Many retailers rely on the months of October, November, and December (often called OND in the industry) to generate nearly 50 percent of their annual sales. It is the time many of them pass break even and generate enough profits to get them through the next nine months.
The past two holiday seasons have been pretty hard on small retailers. They faced a balancing act of keeping just the right amount of inventory in stock without having too much at the end of they year. January and February tend to be close out months and are often negative profit months.
Those small retailers that are fortunate enough to have a bank line of credit have not had extra cash during the year to draw down the lines, so for many of them there is little or no available source of loan money to help them. Vendors are having difficult times too and although they would like to offer terms to their retail customers, they are not in much better shape than their customers.
Many small business retailers have foregone much of their own income this year and part of last, so they personally have been running on fumes too.
Last season, my partner and I coached a 20-year-old business that was in the position I describe above. We helped them institute a lean inventory system. We taught one of the owners how to use a 13 week cash flow forecast. Every Sunday night he updated his forecast with the week’s receipts (we started our CF forecast on Monday of each week). We had online conference calls with the two owners each Monday morning (30 minutes before the stores opened) and discussed our sales forecasts for several weeks out and what vendors we were going to pay that week. The system worked beautifully. The stores still had a lackluster year compared to prior years, but we managed to get to December 31, 2008 with all vendors paid current and 3 months of cash in the bank.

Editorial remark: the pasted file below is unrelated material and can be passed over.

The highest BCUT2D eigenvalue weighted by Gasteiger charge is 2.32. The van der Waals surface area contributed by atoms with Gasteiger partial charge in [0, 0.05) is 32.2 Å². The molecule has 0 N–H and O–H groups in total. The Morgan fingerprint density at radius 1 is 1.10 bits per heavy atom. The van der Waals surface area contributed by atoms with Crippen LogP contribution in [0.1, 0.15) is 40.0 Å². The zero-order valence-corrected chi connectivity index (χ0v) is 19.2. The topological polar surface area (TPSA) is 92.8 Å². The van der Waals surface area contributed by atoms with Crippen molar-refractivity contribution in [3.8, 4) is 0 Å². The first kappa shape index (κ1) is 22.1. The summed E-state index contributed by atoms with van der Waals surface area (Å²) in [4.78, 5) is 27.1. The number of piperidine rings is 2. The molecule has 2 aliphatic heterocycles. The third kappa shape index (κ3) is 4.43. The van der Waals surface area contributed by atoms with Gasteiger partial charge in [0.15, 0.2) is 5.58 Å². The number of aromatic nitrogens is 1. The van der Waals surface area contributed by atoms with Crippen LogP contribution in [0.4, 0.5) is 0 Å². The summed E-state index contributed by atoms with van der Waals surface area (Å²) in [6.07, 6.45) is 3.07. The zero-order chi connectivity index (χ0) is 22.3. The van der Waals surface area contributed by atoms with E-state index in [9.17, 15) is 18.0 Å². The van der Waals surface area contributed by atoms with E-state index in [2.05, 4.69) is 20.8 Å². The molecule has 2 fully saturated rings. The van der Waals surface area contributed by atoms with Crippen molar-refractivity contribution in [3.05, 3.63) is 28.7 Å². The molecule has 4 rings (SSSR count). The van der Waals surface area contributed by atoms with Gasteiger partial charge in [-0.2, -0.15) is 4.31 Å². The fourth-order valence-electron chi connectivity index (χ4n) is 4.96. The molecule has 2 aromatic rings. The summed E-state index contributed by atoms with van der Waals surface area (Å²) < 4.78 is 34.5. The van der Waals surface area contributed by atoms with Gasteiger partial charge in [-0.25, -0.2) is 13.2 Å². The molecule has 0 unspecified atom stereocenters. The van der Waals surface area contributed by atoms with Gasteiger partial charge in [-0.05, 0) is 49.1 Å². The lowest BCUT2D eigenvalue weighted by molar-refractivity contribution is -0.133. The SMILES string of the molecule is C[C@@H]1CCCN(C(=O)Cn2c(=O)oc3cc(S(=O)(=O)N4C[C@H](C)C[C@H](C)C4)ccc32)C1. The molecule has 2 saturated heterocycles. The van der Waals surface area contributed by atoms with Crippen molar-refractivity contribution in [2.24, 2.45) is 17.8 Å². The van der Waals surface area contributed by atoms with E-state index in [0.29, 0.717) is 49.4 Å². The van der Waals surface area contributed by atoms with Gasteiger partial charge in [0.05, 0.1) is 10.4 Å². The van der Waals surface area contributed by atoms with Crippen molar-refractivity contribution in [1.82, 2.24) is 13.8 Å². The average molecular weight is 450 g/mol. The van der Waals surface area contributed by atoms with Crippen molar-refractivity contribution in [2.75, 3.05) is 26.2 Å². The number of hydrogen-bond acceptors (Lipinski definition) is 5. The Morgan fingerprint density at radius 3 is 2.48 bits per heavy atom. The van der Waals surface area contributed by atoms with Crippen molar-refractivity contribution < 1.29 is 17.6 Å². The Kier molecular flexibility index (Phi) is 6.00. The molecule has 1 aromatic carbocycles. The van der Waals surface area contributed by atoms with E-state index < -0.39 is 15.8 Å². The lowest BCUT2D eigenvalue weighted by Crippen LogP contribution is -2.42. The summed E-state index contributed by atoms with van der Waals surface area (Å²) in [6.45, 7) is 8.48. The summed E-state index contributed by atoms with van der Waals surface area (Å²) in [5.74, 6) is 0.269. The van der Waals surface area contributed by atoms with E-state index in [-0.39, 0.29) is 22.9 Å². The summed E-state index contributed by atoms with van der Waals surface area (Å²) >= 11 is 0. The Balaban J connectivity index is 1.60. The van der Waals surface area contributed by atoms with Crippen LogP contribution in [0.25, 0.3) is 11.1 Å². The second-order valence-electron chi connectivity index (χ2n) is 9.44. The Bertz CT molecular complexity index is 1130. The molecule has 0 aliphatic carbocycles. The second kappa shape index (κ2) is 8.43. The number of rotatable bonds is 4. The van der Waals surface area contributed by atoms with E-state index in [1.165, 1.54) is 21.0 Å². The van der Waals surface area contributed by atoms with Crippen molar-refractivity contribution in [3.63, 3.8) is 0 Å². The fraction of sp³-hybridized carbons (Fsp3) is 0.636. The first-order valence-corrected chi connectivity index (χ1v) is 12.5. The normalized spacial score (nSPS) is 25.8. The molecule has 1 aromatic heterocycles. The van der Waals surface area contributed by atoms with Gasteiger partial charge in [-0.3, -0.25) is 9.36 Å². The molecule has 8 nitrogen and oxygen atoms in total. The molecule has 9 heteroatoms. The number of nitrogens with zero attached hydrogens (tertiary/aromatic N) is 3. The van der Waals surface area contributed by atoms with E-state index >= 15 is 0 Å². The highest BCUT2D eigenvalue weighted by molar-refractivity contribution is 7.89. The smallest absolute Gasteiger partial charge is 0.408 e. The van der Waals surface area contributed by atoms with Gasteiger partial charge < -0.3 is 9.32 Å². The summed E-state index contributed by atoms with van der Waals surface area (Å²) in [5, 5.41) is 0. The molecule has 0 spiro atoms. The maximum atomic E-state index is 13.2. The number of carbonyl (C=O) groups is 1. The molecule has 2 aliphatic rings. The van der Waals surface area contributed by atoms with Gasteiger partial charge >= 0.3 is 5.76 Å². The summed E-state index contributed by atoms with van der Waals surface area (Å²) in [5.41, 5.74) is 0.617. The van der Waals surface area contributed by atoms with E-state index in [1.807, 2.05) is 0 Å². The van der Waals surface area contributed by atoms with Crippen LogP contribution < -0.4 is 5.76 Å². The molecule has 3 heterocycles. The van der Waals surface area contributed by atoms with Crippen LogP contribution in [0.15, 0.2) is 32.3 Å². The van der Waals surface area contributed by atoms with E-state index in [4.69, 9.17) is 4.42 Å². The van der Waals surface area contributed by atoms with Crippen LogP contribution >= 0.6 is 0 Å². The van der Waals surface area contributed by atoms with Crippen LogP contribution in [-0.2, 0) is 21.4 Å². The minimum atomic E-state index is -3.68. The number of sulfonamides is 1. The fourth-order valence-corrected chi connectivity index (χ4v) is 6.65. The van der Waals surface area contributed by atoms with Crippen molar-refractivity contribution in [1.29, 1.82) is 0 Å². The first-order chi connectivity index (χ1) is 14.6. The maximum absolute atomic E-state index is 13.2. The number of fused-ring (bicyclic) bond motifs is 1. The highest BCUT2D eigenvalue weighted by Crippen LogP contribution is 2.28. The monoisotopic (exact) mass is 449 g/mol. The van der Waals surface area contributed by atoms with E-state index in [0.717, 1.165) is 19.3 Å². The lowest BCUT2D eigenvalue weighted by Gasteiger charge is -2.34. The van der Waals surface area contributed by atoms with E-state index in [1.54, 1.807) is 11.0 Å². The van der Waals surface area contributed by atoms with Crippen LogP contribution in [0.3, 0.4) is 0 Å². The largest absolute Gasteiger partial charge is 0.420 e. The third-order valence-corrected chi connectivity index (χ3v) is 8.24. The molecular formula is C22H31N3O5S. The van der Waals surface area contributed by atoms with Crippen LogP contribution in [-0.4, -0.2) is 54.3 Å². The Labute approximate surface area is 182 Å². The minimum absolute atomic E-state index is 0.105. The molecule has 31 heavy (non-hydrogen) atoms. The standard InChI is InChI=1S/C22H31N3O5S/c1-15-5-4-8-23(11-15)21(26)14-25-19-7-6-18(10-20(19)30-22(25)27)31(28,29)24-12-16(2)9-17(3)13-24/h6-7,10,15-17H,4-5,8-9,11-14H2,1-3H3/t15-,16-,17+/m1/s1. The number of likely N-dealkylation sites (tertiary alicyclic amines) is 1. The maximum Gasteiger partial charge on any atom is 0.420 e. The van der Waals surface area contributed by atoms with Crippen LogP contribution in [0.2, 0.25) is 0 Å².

During December we started negotiating with the mall to get a concession on rent, which was grossly out of proportion with gross revenues. Although it was an arduous process we were able to get rent for the company’s two stores reduced from 40 percent of ’08 revenues to 14 percent of projected ’09 levels. This reduced rent in each store by nearly $4,500 a month. This gave the merchant additional necessary breathing room.
During 2009, my client has continued his cash flow forecasting religiously, though they don’t need my partner or me to be on the conference call on Monday morning any longer. August and September tend to be slow months for this merchant but during the last year they have put up an online e-commerce site and are driving business there using Twitter. The e-commerce site draws from the store’s inventory but won’t have to pay mall rent on the sales, so they merchant will hopefully turn his inventory quicker without the overhead of being in a typical suburban mall. Still, with all these positive changes my client has made, this year will be critical for them. They need to generate significantly higher sales this season than last so they can pay down some of their long-term debt. Our strategy has been to take it one week at a time and so far that has worked. If consumers spend more of their discretionary income this season than last in my client’s stores, they will go into 2010 pretty strong compared to their competitors and will be poised to do well in 2010.
Most importantly, my client has learned the importance of keeping a lean inventory, managing payables and keeping trade credit open, keeping fixed costs as low as possible, and generally implementing “best of class” business practices.
I am keeping my fingers crossed for retailers this year and hope they institute some of the processes I have described above. “Lean and mean” should be the mantra for the rest of the year for small retailers.